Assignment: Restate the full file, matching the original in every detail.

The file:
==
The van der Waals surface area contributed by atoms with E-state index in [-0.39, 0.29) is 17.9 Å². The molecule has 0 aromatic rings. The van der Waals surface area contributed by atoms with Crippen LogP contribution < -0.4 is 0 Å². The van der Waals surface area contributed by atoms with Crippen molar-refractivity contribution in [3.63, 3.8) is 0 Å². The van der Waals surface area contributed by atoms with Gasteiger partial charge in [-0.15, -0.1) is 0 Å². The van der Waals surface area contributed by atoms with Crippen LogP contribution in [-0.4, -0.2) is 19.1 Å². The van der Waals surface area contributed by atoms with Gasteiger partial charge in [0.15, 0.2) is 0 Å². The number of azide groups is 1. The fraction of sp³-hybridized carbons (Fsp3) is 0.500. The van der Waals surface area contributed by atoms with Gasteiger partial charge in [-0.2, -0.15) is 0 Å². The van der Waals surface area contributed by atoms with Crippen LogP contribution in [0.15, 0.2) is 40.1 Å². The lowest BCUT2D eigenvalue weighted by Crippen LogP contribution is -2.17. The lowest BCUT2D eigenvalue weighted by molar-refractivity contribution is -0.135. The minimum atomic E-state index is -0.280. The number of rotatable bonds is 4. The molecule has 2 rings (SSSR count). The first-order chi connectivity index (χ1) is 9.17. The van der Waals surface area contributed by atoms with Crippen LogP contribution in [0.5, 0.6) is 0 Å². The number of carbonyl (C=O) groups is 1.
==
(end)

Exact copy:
The van der Waals surface area contributed by atoms with E-state index in [-0.39, 0.29) is 17.9 Å². The molecule has 0 aromatic rings. The van der Waals surface area contributed by atoms with Crippen LogP contribution < -0.4 is 0 Å². The van der Waals surface area contributed by atoms with Crippen molar-refractivity contribution in [3.63, 3.8) is 0 Å². The van der Waals surface area contributed by atoms with Gasteiger partial charge in [-0.15, -0.1) is 0 Å². The van der Waals surface area contributed by atoms with Crippen LogP contribution in [-0.4, -0.2) is 19.1 Å². The van der Waals surface area contributed by atoms with Gasteiger partial charge in [0.15, 0.2) is 0 Å². The number of azide groups is 1. The fraction of sp³-hybridized carbons (Fsp3) is 0.500. The van der Waals surface area contributed by atoms with Gasteiger partial charge in [-0.2, -0.15) is 0 Å². The van der Waals surface area contributed by atoms with Crippen LogP contribution in [0.15, 0.2) is 40.1 Å². The lowest BCUT2D eigenvalue weighted by Crippen LogP contribution is -2.17. The lowest BCUT2D eigenvalue weighted by molar-refractivity contribution is -0.135. The minimum atomic E-state index is -0.280. The number of rotatable bonds is 4. The molecule has 2 rings (SSSR count). The first-order chi connectivity index (χ1) is 9.17. The van der Waals surface area contributed by atoms with Crippen LogP contribution in [0.5, 0.6) is 0 Å². The number of carbonyl (C=O) groups is 1.